Causes of cardiomyopathy The e#act cause of cardiomyopathy, a thickenin! or enlar!in! of the heart muscle, is unknown. There are three types of cardiomyopathy1

Dilated cardiomyopathy. This is the most common type of cardiomyopathy. In this disorder, your heart s main pumpin! chamber ( the left ventricle ( becomes enlar!ed ,dilated., its pumpin! ability becomes less forceful, and blood doesn t flow as easily throu!h the heart. Hypertrophic cardiomyopathy. This type involves abnormal !rowth or thickenin! of your heart muscle, particularly affectin! the muscle of your heart s main pumpin! chamber. )s thickenin! occurs, the heart tends to stiffen and the si"e of the pumpin! chamber may shrink, interferin! with your heart s ability to deliver blood to your body. Restrictive cardiomyopathy. The heart muscle in people with restrictive cardiomyopathy becomes stiff and less elastic, meanin! the heart can t properly e#pand and fill with blood between heartbeats. It s the least common type of cardiomyopathy and can occur for no known reason. Causes of heart infection /eart infections, such as pericarditis, endocarditis and myocarditis, are caused when an irritant, such as a bacterium, virus or chemical, reaches your heart muscle. The most common causes of heart infections include1 Bacteria. 'ndocarditis can be caused by a number of bacteria enterin! your bloodstream. The bacteria can enter your bloodstream throu!h everyday activities, such as eatin! or brushin! your teeth, especially if you have poor oral health. Myocarditis can also be caused by a tick$borne bacterium that is responsible for 4yme disease.

Viruses. /eart infections can be caused by viruses, includin! some that cause influen"a ,co#sackievirus B and adenovirus., a rash called fifth disease ,human parvovirus B56., !astrointestinal infections ,echovirus., mononucleosis ,'pstein$ Barr virus. and 7erman measles ,rubella.. 3iruses associated with se#ually transmitted infections also can travel to the heart muscle and cause an infection. Parasites. )mon! the parasites that can cause heart infections are Trypanosoma cru"i, to#oplasma, and some that are transmitted by insects and can cause a condition called Cha!as disease. Medications that may cause an allergic or to ic reaction. These include antibiotics, such as penicillin and sulfonamide dru!s, as well as some ille!al substances, such as cocaine. The needles used to administer medications or ille!al dru!s also can transmit viruses or bacteria that can cause heart infections. !ther diseases. These include lupus, connective tissue disorders, inflammation of blood vessels ,vasculitis. and rare inflammatory conditions, such as +e!ener s !ranulomatosis. Causes of valvular heart disease There are many causes of diseases of your heart valves. &our valves within your heart keep blood flowin! in the ri!ht direction. You may be born with valvular disease, or the valves may be dama!ed by such conditions as rheumatic fever, infections ,infectious endocarditis., connective tissue disorders, and certain medications or radiation treatments for cancer.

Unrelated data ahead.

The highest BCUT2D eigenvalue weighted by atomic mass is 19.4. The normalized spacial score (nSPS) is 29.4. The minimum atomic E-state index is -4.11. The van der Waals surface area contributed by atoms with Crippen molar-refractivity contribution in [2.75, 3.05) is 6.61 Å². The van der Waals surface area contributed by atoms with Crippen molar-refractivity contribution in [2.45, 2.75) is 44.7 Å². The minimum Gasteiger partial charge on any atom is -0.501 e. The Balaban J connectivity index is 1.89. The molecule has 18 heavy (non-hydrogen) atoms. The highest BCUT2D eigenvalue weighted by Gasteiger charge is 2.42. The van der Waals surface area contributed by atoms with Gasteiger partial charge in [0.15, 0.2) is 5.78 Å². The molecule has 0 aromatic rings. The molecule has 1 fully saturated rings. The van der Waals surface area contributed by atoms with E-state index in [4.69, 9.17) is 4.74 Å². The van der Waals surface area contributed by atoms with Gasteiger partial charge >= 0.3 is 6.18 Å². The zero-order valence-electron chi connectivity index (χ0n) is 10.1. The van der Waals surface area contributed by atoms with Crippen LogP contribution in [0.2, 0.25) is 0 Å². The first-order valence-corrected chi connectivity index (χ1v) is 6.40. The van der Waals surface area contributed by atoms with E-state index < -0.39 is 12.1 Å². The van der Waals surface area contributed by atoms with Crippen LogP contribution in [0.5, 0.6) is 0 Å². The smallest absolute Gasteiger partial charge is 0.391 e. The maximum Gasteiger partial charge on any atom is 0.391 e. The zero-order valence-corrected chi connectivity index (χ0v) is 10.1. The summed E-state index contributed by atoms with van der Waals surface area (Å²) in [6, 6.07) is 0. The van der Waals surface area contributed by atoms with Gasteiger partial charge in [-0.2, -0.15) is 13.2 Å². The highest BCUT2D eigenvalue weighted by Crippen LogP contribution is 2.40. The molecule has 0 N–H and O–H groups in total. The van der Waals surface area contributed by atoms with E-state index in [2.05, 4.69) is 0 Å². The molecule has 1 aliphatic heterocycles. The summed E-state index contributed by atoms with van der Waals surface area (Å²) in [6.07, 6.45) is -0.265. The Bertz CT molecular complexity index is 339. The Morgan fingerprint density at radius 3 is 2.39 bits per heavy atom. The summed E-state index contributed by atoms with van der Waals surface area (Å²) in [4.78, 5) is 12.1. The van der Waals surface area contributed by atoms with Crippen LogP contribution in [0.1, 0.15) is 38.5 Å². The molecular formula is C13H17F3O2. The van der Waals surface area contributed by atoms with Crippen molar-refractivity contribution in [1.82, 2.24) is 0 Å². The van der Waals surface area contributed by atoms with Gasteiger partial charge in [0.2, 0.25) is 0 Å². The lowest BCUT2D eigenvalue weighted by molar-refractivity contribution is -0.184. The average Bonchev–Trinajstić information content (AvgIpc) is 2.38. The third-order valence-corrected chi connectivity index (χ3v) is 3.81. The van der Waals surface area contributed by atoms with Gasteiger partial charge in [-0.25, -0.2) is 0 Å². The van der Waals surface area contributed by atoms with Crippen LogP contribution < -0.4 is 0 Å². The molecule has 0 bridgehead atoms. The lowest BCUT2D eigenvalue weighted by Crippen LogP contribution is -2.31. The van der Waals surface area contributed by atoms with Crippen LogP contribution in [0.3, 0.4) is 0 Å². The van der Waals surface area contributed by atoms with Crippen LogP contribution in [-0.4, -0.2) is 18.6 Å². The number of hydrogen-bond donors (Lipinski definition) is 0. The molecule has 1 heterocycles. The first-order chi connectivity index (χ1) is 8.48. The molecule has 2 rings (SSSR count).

Risk factors By Mayo Clinic staff /eart disease risk factors include1

"our age. 2imply !ettin! older increases your risk of dama!ed and narrowed arteries and weakened or thickened heart muscle, which contribute to heart disease. "our se . Men are !enerally at !reater risk of heart disease. /owever, the risk for a woman increases after menopause. #amily history. ) family history of heart disease increases your risk of coronary artery disease, especially if a parent developed it at an early a!e ,before a!e 88 for a male relative, such as your brother or father, and 98 for a female relative, such as your mother or sister.. $moking. :icotine constricts your blood vessels, and carbon mono#ide can dama!e their inner linin!, makin! them more susceptible to atherosclerosis. /eart attacks are more common in smokers than in nonsmokers. Poor diet. ) diet that s hi!h in fat, salt and cholesterol can contribute to the development of heart disease. High %lood pressure. ;ncontrolled hi!h blood pressure can result in hardenin! and thickenin! of your arteries, narrowin! the vessels throu!h which blood flows. High %lood cholesterol levels. /i!h levels of cholesterol in your blood can increase the risk of formation of pla*ues and atherosclerosis. <la*ues can be caused by a hi!h level of low$ density lipoprotein ,4D4. cholesterol, known as =bad= cholesterol, or a low level of hi!h$density lipoprotein ,/D4. cholesterol, known as =!ood= cholesterol. Dia%etes. Diabetes increases your risk of heart disease. Both conditions share similar risk factors, such as obesity and hi!h blood pressure. !%esity. '#cess wei!ht typically worsens other risk factors. Physical inactivity. 4ack of e#ercise also is associated with many forms of heart disease and some of its other risk factors, as well.